He suffered a loss of speech due to a stroke in 1990. At age 91, he was the last surviving member of the "Falcon".

He died May 18, 1995 in Big Pine, California at the age of 92.

 

The little tough guy does not have a star on the Hollywood Walk of Fame.

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Thanks again, Mongo for putting the spotlight on a superberb actor. I also want to mention his excellent work in DON'T BOTHER TO KNOCK, playing Marilyn Monroe's uncle and the hotel elevator operator. This could have been a role to just walk through, but he gave that little guy so many nuances that he became one of the most vivid characters in the play. In fact, he was key to providing more sympathy for MM's disturbed character: you understood how she could lose it if the rest of her family was as hard on her as he was.

 

He made you understand---even if you despised---his characters because he always found something human in even their most craven moments.

 

Miss G

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Wow Mongo,

 

Imagine waking up to that picture of Katy Jurado!!!! Va, Va Voom and smouldering!!!

 

Now that's a 'red hot mama' - - lucky Ernie Borgnine.......

 

And, by the look on Elisha Cook's face in your next photo, she would have eaten him for breakfast.....

 

Larry

 

Message was edited by:

vecchiolarry

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Mr. Cook, One of the best henchman,characters in many a film. Except "House on Haunted Hill" where he "Spooked" me out as a kid.

 

Don't even get me started as to why he doesn't have a star in Hollywood. After 60yrs. and 200 films (come-on Hollywood walk-of fame....get with the program)

 

 

vallo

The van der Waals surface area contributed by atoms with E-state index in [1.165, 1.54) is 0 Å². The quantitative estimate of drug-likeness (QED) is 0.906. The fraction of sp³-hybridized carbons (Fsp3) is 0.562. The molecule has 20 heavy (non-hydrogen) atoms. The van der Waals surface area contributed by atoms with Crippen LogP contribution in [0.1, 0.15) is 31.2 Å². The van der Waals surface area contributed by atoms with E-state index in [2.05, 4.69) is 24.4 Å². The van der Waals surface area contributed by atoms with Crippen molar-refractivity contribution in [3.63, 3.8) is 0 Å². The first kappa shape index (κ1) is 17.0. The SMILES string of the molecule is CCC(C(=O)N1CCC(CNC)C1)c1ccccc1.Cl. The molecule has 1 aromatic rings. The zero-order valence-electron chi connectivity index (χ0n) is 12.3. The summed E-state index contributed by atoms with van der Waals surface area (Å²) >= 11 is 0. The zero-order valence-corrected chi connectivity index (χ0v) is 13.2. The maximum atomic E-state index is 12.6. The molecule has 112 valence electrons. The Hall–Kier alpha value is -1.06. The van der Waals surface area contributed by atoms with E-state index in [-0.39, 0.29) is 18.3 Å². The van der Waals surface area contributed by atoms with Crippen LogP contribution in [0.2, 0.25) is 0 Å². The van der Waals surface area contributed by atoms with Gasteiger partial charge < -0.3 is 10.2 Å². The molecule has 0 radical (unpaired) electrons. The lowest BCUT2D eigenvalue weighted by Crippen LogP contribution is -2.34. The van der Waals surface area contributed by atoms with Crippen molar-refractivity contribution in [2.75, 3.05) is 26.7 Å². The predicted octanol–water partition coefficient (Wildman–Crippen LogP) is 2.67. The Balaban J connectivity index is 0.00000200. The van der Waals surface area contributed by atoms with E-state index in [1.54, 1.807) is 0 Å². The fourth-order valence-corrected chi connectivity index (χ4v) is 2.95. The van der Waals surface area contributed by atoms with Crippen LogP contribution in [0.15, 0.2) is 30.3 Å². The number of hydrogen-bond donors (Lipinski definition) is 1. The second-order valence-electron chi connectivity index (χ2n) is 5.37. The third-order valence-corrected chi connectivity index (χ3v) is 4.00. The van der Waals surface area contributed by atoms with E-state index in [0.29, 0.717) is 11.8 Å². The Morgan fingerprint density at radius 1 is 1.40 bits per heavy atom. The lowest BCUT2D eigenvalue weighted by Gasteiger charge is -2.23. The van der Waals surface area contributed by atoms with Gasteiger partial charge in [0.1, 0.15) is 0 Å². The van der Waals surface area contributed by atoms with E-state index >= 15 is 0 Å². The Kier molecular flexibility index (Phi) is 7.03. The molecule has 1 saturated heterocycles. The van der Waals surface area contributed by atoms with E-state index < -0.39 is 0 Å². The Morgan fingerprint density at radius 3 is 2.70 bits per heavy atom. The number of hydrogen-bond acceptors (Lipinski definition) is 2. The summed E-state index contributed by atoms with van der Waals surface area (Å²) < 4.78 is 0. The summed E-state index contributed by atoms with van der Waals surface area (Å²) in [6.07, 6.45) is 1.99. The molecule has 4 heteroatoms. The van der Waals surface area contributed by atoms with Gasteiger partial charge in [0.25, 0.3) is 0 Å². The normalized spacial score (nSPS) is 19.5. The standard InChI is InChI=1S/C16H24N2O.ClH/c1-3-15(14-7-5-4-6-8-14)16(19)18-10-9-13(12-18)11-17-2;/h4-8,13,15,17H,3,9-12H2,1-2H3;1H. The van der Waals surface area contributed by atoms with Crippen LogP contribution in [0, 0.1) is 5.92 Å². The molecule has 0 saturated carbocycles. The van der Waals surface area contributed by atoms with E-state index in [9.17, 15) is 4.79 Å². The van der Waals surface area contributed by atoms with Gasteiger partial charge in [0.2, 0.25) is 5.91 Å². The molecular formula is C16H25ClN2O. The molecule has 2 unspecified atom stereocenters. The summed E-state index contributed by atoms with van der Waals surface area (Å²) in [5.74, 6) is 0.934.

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No doubt Elisha Cook Jr. was indeed an important character actor whose reasoning was:

 

"Whatever they write, that's what I portray, the best I can".

Playing a good onscreen villain was "Good writing and directing. If you don't have those things, forget it, you've got nothing. I don't care how good you are." And luckily he worked with some of the best in the business.

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Don't even get me started as to why he doesn't have a star in Hollywood. After 60yrs. and 200 films (come-on Hollywood walk-of fame....get with the program)

 

As I understand it, the star has to be nominated in a form to the Chamber of Commerce, the star must attend (that would leave Cook out) and someone has to pony up $15,000 if it is decided to give the person a Star. I can't recall if there has/had to be a number of signatures of fans, as well.

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Isn't it disgusting, vallo13, that a deceased actor can't get a Star? Money didn't have ANYthing to do with that decision now did it? Oh, nooooooooooooo.

 

Paves the way for the likes of Anna Nicole Smith and Bo Doggy Saggy Pants or some such rapper jackass to get all the stars they want, as long as they can pony up the gold.

 

As the Wicked Witch of the West said, what a world.

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this spotlight was great.She was very talented and I hate to say this but I think she was more beautiful than Grace Kelly. Grace Kelly Is beautiful but I think Ms. Juardo was had more classic beauty inside and out.

Christine

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Dear Mongol!

Was Mr. Cook in A movie with Mr. Widmark and Ms Monroe? He played her brother who got her job at a hotel babysitting. She was very good in the movie, But I can not think of the name.

I Like to know what decides who should have be on the walk of fame and who doesn't considering some who do that haven't done any thing to deserve it.

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Hi DrDoolittle: Here is what I posted earlier about the movie you are thinking of with MM & RW:

 

>>>Thanks again, Mongo for putting the spotlight on a superberb actor. I also want to mention his excellent work in DON'T BOTHER TO KNOCK, playing Marilyn Monroe's uncle and the hotel elevator operator. This could have been a role to just walk through, but he gave that little guy so many nuances that he became one of the most vivid characters in the play. In fact, he was key to providing more sympathy for MM's disturbed character: you understood how she could lose it if the rest of her family was as hard on her as he was. <<<

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Stoney, It STINKS!!!!, Ryan SeaWEED can get a star with one Lousy show. But certain stars with over 200 films get ZIP....

 

what a world and What a sad state of affairs.....

 

vallo